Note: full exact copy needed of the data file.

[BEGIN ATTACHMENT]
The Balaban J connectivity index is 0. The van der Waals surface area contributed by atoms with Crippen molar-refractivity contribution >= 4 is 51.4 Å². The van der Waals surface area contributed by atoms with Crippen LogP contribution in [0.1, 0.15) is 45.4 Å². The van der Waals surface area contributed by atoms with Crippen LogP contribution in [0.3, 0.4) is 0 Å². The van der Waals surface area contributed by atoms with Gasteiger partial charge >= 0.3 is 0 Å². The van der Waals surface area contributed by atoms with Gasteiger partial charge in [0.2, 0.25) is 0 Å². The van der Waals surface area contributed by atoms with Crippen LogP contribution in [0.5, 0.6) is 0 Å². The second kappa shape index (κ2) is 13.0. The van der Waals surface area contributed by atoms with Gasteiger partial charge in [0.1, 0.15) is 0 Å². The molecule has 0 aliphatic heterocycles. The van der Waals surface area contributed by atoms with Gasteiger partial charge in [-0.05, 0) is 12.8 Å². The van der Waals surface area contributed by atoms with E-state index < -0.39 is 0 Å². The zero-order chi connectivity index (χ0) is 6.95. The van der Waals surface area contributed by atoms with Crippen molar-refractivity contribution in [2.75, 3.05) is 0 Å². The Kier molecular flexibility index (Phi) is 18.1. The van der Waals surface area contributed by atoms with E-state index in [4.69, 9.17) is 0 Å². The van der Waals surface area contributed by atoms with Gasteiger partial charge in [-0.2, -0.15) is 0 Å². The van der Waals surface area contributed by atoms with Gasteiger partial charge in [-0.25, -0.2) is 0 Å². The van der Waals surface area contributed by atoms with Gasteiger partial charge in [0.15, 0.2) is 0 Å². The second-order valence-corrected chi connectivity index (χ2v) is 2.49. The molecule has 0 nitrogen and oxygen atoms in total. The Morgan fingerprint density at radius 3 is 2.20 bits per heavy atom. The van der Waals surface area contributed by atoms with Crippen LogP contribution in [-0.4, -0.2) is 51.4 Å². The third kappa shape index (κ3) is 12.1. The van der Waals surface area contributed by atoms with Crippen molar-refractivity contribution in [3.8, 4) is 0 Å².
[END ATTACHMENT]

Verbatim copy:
The Balaban J connectivity index is 0. The van der Waals surface area contributed by atoms with Crippen molar-refractivity contribution >= 4 is 51.4 Å². The van der Waals surface area contributed by atoms with Crippen LogP contribution in [0.1, 0.15) is 45.4 Å². The van der Waals surface area contributed by atoms with Crippen LogP contribution in [0.3, 0.4) is 0 Å². The van der Waals surface area contributed by atoms with Gasteiger partial charge >= 0.3 is 0 Å². The van der Waals surface area contributed by atoms with Gasteiger partial charge in [0.2, 0.25) is 0 Å². The van der Waals surface area contributed by atoms with Crippen LogP contribution in [0.5, 0.6) is 0 Å². The second kappa shape index (κ2) is 13.0. The van der Waals surface area contributed by atoms with Gasteiger partial charge in [0.1, 0.15) is 0 Å². The molecule has 0 aliphatic heterocycles. The van der Waals surface area contributed by atoms with Gasteiger partial charge in [-0.05, 0) is 12.8 Å². The van der Waals surface area contributed by atoms with E-state index < -0.39 is 0 Å². The zero-order chi connectivity index (χ0) is 6.95. The van der Waals surface area contributed by atoms with Crippen molar-refractivity contribution in [2.75, 3.05) is 0 Å². The Kier molecular flexibility index (Phi) is 18.1. The van der Waals surface area contributed by atoms with E-state index in [4.69, 9.17) is 0 Å². The van der Waals surface area contributed by atoms with Gasteiger partial charge in [-0.2, -0.15) is 0 Å². The van der Waals surface area contributed by atoms with Gasteiger partial charge in [-0.25, -0.2) is 0 Å². The van der Waals surface area contributed by atoms with Gasteiger partial charge in [0.15, 0.2) is 0 Å². The second-order valence-corrected chi connectivity index (χ2v) is 2.49. The molecule has 0 nitrogen and oxygen atoms in total. The Morgan fingerprint density at radius 3 is 2.20 bits per heavy atom. The van der Waals surface area contributed by atoms with Crippen LogP contribution in [-0.4, -0.2) is 51.4 Å². The third kappa shape index (κ3) is 12.1. The van der Waals surface area contributed by atoms with Crippen molar-refractivity contribution in [3.8, 4) is 0 Å².